ASHI and MEDIC First Aid Blog

Snakebites can be painful, but most snakes aren’t dangerous to humans. However, venomous snakebites can cause severe injuries and, in some cases, death. So, it’s best to consider all snakes as venomous until proven otherwise.

Here’s how to treat a snakebite if you’re dealing with an unknown snake or recognize signs of a venomous snakebite.


There are four types of venomous snakes found in the United States, including the rattlesnake, the coral snake, the cottonmouth (water moccasin) and the copperhead.

Each of these venomous snakes have distinctive markings. For example, the rattlesnake has a rattle at the end of its tail and the coral snake has red bands flanked by yellow bands along its body.

But it’s not always easy to accurately identify a snake in the moment. So, it’s important to treat all unknown snakes as venomous.


One way to identify a poisonous snakebite is to look at the wound itself. A poisonous bitemark will have two small puncture wounds (fang marks).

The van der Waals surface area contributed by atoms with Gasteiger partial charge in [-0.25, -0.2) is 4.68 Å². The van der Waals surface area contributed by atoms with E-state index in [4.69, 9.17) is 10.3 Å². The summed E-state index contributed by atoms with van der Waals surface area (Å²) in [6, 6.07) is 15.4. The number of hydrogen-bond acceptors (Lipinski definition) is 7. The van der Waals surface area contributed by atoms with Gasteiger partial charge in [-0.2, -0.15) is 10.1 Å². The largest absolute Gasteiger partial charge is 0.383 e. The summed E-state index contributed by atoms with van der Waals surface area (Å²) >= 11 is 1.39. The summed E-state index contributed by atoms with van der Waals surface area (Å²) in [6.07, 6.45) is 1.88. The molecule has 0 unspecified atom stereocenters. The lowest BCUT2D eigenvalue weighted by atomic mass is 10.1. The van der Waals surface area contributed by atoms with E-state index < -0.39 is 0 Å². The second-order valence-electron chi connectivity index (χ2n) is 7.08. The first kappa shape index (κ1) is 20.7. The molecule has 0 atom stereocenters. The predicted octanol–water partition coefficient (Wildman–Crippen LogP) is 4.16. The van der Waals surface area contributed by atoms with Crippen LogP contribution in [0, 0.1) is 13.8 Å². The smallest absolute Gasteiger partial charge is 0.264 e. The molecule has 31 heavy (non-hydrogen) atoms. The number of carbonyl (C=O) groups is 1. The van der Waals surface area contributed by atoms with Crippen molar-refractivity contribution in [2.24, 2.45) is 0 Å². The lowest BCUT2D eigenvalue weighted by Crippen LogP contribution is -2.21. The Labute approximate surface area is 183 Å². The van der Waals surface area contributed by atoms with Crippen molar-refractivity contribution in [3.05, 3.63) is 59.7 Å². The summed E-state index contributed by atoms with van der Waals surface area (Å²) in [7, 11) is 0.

Additional signs and symptoms might include burning pain, rapid swelling, nausea, vomiting, weakness and sweating.

If you suspect the bite is from a venomous snake, don’t wait for life-threatening signs to appear. The right antivenom can save a person’s life if it’s given soon after the bite.

  1. Call 911 immediately. Be ready to describe the snake to emergency personnel.

  2. Keep the person calm and still, with the bite area lower than the heart.

  3. Wash the wound with soap and water.

  4. Remove jewelry (e.g. rings and watches). Wrap an elastic bandage around the entire bitten arm or leg, starting furthest from the heart. Use overlapping turns to wrap snugly, but still allow a finger to slip under the bandage.

  5. Check the temperature and sensation below the wrap to make sure it’s not too tight.

Contrary to popular belief, you shouldn’t apply suction to a snakebite.

This means don’t follow the movies where someone cuts the wound and tries to suck the venom out. Suction removes very little venom and may aggravate the injury.

You also shouldn’t apply ice or a tourniquet to a snakebite injury. Other general “don’ts” for snakes include:

  • Don’t pick up a snake or play with it.

  • Don’t approach a dead or dying snake.

  • Don’t try to capture a snake to identify it.

To learn how to respond in a variety of first aid situations, get CPR, AED and First Aid certified.